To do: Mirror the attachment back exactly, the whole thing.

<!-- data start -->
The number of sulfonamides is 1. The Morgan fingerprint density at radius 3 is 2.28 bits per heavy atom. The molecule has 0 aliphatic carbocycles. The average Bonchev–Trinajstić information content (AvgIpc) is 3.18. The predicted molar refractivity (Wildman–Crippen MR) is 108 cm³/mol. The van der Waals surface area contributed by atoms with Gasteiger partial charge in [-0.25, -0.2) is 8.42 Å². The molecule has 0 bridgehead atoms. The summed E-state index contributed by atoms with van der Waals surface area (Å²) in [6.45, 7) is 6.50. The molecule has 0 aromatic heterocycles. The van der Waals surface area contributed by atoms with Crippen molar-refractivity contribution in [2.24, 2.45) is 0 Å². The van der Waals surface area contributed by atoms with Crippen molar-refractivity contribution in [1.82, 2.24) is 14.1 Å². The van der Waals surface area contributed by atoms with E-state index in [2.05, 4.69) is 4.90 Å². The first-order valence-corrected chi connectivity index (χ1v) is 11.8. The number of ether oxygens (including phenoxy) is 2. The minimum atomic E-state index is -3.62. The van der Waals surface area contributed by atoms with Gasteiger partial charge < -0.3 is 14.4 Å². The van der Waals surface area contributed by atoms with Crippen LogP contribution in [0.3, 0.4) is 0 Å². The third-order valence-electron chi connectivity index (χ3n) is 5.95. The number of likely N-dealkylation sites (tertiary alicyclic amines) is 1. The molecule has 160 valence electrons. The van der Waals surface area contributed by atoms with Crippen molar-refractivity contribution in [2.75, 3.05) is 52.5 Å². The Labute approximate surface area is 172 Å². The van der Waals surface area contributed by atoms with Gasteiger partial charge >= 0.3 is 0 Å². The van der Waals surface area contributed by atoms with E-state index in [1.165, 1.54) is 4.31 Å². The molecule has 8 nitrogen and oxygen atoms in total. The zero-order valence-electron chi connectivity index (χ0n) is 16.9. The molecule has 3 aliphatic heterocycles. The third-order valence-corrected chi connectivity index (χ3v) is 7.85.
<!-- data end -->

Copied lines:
The number of sulfonamides is 1. The Morgan fingerprint density at radius 3 is 2.28 bits per heavy atom. The molecule has 0 aliphatic carbocycles. The average Bonchev–Trinajstić information content (AvgIpc) is 3.18. The predicted molar refractivity (Wildman–Crippen MR) is 108 cm³/mol. The van der Waals surface area contributed by atoms with Gasteiger partial charge in [-0.25, -0.2) is 8.42 Å². The molecule has 0 bridgehead atoms. The summed E-state index contributed by atoms with van der Waals surface area (Å²) in [6.45, 7) is 6.50. The molecule has 0 aromatic heterocycles. The van der Waals surface area contributed by atoms with Crippen molar-refractivity contribution in [2.24, 2.45) is 0 Å². The van der Waals surface area contributed by atoms with Crippen molar-refractivity contribution in [1.82, 2.24) is 14.1 Å². The van der Waals surface area contributed by atoms with E-state index in [2.05, 4.69) is 4.90 Å². The first-order valence-corrected chi connectivity index (χ1v) is 11.8. The number of ether oxygens (including phenoxy) is 2. The minimum atomic E-state index is -3.62. The van der Waals surface area contributed by atoms with Gasteiger partial charge < -0.3 is 14.4 Å². The van der Waals surface area contributed by atoms with Crippen LogP contribution in [0.3, 0.4) is 0 Å². The third-order valence-electron chi connectivity index (χ3n) is 5.95. The number of likely N-dealkylation sites (tertiary alicyclic amines) is 1. The molecule has 160 valence electrons. The van der Waals surface area contributed by atoms with Crippen molar-refractivity contribution in [2.75, 3.05) is 52.5 Å². The Labute approximate surface area is 172 Å². The van der Waals surface area contributed by atoms with Gasteiger partial charge >= 0.3 is 0 Å². The van der Waals surface area contributed by atoms with E-state index in [1.165, 1.54) is 4.31 Å². The molecule has 8 nitrogen and oxygen atoms in total. The zero-order valence-electron chi connectivity index (χ0n) is 16.9. The molecule has 3 aliphatic heterocycles. The third-order valence-corrected chi connectivity index (χ3v) is 7.85.